4. Crafting Your Pitch
Now, the reason why so many of your competitors suck on these sites lies in the fact that they’re just shooting off a bunch of boilerplate emails hoping to nail a gig. And the reason why you’re gonna be better than them lies in the fact that you’re gonna take time to craft your pitch. If you wish to reach out to your potential customers and clients you need to speak directly to their needs and concerns – this is basic human psychology. And all you need is five email lines in order to achieve that (if your pitch needs to be in speech make it an elevator one). In the first line, you’re gonna introduce yourself and mention how you know the client, building rapport. In the second you’re gonna talk about them in the terms of what you want to do for them, mentioning why you’re the best man for that role. This, of course, requires some research on their organisation. The third line has to be all about how your work will benefit their company – by maximising their profits or freeing up their time? In the fourth line, it’s time to get your foot in the door – get them to agree to a small agreement, making room for a larger one that will come later. And the fifth line needs to be an actionable one – it is also the most critical one so you need to be crystal clear in asking them if they’d like to proceed. Although this is a sort of a template, there’s still the need to change the email from a client to client, but benefits always remain the most important part.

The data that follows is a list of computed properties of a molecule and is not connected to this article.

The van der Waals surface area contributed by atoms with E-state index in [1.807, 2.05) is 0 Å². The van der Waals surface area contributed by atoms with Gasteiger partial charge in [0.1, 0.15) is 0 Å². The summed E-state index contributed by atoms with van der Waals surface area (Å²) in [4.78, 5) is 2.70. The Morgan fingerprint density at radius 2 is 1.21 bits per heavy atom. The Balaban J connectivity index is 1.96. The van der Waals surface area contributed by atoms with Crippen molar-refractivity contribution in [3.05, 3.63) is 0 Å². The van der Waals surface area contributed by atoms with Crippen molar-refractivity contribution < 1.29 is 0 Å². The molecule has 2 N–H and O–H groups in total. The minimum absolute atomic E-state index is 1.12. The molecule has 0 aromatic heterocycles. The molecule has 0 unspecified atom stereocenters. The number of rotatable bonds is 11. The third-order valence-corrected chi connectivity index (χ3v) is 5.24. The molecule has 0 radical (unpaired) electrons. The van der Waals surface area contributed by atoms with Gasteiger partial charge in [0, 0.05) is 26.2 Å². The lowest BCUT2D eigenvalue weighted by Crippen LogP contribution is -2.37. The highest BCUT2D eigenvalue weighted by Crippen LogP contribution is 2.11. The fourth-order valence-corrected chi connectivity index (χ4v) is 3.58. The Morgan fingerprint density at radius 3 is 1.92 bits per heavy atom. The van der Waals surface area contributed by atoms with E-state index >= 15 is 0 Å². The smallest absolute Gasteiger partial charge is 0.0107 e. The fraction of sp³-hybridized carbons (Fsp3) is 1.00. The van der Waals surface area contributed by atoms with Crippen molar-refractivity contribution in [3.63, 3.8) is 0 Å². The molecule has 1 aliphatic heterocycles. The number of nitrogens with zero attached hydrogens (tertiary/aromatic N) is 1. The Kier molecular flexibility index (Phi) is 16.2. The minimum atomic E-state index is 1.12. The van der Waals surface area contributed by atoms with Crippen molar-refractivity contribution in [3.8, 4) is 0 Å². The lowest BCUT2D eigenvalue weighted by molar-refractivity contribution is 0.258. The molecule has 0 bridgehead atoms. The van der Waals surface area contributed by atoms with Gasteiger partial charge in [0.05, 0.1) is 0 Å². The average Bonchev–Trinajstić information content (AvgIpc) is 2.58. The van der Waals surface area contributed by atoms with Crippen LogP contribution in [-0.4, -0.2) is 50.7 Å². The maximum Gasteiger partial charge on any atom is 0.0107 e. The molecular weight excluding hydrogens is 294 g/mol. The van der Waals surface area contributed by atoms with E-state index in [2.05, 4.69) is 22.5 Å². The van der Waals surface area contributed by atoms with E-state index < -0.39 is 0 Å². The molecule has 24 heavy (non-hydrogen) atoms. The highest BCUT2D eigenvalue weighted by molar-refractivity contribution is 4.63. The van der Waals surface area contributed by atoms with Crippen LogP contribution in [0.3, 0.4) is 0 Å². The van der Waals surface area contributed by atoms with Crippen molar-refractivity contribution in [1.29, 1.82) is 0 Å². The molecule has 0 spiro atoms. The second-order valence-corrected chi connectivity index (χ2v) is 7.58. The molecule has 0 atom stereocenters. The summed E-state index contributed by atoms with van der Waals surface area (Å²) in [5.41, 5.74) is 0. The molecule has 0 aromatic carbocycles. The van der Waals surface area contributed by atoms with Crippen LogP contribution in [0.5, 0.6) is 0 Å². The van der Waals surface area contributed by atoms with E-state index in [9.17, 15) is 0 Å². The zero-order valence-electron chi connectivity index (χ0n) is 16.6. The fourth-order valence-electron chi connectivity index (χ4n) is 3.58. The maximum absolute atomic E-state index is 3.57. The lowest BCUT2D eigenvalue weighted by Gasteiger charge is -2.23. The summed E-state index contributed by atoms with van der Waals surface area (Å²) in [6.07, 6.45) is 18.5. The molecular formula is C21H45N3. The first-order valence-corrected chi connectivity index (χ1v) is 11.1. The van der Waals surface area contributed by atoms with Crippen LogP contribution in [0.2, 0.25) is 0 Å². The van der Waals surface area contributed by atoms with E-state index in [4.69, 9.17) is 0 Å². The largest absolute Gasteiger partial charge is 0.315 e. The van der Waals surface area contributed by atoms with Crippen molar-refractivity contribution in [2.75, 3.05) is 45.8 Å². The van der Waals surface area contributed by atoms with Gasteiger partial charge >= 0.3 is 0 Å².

5. Mastering Pricing